History of Walker's Key
By Jerry Wilkinson
  The author has very little documented information of Walker's Key, also known as Little Conch Key and solicits input from readers. To assist, please click the prepared e-mail tab at the bottom of this page. The first mention he finds of the use of the name Conch Keys is by F. W. Gerdes in his Reconnaissance of the Florida Reefs and All the Keys in 1849. His quote is "The first islands between Duck Key and Viper Id. [Long Key] are named Conch Keys." No doubt this included Walker's Key, or Little Conch Key, which is the smaller Key farther west and shown more or less in the center. It was about three acres of size. For a better chart of its location,  Click Here. 
Today's Walker's Island is shown above. Four extra acres and a causeway have been added. The island is about 100 yards oceanside of the highway at about MM 62.2.
Walker's Island remained public domain until 1946 when the state put it up for sale. Paul Walker purchased it for $6,000 and barged a cottage over for a starter home. The Walkers used it as a weekend place until 1951 when he made it his full time residence. Above is a newspaper clipping photo of the Walker's and man's best friend.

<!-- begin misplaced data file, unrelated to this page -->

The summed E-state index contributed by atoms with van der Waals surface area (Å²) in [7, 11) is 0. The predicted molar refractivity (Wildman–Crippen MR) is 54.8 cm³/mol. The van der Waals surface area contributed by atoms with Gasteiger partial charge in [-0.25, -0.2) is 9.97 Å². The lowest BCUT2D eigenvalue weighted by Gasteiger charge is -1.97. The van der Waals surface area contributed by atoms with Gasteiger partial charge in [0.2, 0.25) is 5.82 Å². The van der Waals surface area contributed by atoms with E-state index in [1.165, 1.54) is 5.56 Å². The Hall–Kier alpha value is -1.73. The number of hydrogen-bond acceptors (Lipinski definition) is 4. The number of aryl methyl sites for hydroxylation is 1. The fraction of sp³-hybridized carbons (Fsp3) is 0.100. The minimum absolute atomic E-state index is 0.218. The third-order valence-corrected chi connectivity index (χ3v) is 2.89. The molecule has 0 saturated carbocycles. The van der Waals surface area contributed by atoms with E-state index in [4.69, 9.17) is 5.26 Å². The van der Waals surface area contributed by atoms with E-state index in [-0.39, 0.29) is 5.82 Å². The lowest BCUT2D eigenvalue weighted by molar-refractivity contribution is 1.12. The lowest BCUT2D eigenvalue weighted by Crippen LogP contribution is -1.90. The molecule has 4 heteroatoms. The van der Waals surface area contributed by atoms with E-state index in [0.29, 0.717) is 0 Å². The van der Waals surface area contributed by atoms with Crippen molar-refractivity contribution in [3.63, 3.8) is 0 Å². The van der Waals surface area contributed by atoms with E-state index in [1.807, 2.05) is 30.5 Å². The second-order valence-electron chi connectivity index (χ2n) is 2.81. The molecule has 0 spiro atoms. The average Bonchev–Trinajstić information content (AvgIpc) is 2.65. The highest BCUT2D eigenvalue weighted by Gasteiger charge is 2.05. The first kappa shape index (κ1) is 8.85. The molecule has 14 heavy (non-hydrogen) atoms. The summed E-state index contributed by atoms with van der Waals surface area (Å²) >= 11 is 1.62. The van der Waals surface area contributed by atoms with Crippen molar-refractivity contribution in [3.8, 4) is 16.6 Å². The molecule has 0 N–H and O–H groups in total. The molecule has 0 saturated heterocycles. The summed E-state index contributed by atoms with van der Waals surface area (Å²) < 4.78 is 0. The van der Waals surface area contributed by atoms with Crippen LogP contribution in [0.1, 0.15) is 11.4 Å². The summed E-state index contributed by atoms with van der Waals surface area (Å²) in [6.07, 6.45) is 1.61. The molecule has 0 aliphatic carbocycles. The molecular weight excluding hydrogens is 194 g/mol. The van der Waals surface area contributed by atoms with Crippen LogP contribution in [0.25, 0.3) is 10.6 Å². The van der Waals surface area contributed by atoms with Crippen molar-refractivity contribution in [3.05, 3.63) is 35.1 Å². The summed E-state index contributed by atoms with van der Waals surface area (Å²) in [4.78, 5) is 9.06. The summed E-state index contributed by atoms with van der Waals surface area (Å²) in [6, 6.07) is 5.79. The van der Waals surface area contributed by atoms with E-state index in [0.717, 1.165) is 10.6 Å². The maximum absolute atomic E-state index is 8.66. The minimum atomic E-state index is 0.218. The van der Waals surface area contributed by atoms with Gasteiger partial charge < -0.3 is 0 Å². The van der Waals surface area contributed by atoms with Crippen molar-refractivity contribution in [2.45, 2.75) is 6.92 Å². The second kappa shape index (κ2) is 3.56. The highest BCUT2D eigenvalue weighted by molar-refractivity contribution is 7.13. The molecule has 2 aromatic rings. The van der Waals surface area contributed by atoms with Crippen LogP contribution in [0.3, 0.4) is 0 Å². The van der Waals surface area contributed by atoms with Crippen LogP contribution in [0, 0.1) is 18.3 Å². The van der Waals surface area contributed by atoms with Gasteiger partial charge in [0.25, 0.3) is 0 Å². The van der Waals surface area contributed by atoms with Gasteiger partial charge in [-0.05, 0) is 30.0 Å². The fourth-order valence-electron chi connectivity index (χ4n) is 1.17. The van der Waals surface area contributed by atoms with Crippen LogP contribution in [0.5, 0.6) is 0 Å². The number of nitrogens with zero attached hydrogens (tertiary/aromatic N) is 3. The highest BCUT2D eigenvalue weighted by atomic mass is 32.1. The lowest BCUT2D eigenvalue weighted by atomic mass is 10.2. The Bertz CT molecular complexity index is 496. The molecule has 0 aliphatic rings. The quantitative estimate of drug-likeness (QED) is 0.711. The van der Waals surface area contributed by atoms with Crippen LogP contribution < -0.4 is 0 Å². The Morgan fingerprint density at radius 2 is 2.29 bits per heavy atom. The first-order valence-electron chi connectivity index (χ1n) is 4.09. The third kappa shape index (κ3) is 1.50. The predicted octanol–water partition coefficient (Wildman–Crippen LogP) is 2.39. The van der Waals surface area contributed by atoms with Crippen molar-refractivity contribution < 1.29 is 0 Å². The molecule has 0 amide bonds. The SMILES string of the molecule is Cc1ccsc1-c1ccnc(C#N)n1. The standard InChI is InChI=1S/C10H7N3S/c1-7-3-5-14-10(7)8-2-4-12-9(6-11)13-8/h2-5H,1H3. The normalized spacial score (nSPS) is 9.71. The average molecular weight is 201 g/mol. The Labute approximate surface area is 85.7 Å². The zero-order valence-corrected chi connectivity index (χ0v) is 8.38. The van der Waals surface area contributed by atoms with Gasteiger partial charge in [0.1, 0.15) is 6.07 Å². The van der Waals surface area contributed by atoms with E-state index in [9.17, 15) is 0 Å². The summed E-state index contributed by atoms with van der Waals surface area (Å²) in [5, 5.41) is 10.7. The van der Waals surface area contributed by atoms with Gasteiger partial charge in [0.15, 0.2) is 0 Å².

Walker built five cottages to rent and water pipeline shown above. His guests parked on the highway and were ferried to and from the island with a barge made of 48 steel drums powered by an outboard motor. Later, a causeway with a more permanent water line and electric power were added. Hurricanes Donna in 1960 and Betsy in 1965 washed out the causeway. 
Additional information about Walker's Key is sought.  I  do note that J. P. Walker and a Gregory Pappas are in the 1964 phone book and listed under Marathon. For an address, Walker is listed as "Walker's Island"  and Pappas  "Little Conch Key."
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